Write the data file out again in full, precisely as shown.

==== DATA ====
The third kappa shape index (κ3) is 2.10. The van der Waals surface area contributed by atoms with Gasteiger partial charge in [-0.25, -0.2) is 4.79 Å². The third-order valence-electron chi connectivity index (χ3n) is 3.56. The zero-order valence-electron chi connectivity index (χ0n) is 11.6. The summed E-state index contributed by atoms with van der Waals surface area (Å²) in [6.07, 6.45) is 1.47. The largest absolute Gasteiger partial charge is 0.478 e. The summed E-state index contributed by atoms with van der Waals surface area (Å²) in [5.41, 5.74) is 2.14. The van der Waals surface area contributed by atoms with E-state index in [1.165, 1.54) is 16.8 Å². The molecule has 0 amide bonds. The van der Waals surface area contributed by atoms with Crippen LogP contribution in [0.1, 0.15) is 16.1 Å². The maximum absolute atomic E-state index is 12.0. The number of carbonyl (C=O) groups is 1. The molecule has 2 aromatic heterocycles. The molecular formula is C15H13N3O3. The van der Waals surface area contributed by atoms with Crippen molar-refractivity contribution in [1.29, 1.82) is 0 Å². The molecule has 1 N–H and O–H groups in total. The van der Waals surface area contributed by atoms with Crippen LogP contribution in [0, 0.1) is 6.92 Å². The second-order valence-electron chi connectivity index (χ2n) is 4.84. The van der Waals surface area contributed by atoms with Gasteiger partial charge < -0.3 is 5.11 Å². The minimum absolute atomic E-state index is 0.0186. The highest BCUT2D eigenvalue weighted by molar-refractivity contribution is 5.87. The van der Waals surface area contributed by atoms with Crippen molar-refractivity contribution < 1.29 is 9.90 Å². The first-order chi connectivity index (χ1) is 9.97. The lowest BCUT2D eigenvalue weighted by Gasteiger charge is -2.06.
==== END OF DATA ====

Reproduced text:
The third kappa shape index (κ3) is 2.10. The van der Waals surface area contributed by atoms with Gasteiger partial charge in [-0.25, -0.2) is 4.79 Å². The third-order valence-electron chi connectivity index (χ3n) is 3.56. The zero-order valence-electron chi connectivity index (χ0n) is 11.6. The summed E-state index contributed by atoms with van der Waals surface area (Å²) in [6.07, 6.45) is 1.47. The largest absolute Gasteiger partial charge is 0.478 e. The summed E-state index contributed by atoms with van der Waals surface area (Å²) in [5.41, 5.74) is 2.14. The van der Waals surface area contributed by atoms with E-state index in [1.165, 1.54) is 16.8 Å². The molecule has 0 amide bonds. The van der Waals surface area contributed by atoms with Crippen LogP contribution in [0.1, 0.15) is 16.1 Å². The maximum absolute atomic E-state index is 12.0. The number of carbonyl (C=O) groups is 1. The molecule has 2 aromatic heterocycles. The molecular formula is C15H13N3O3. The van der Waals surface area contributed by atoms with Crippen molar-refractivity contribution in [1.29, 1.82) is 0 Å². The molecule has 1 N–H and O–H groups in total. The van der Waals surface area contributed by atoms with Crippen LogP contribution in [0, 0.1) is 6.92 Å². The second-order valence-electron chi connectivity index (χ2n) is 4.84. The van der Waals surface area contributed by atoms with Gasteiger partial charge < -0.3 is 5.11 Å². The minimum absolute atomic E-state index is 0.0186. The highest BCUT2D eigenvalue weighted by molar-refractivity contribution is 5.87. The van der Waals surface area contributed by atoms with Crippen molar-refractivity contribution < 1.29 is 9.90 Å². The first-order chi connectivity index (χ1) is 9.97. The lowest BCUT2D eigenvalue weighted by Gasteiger charge is -2.06.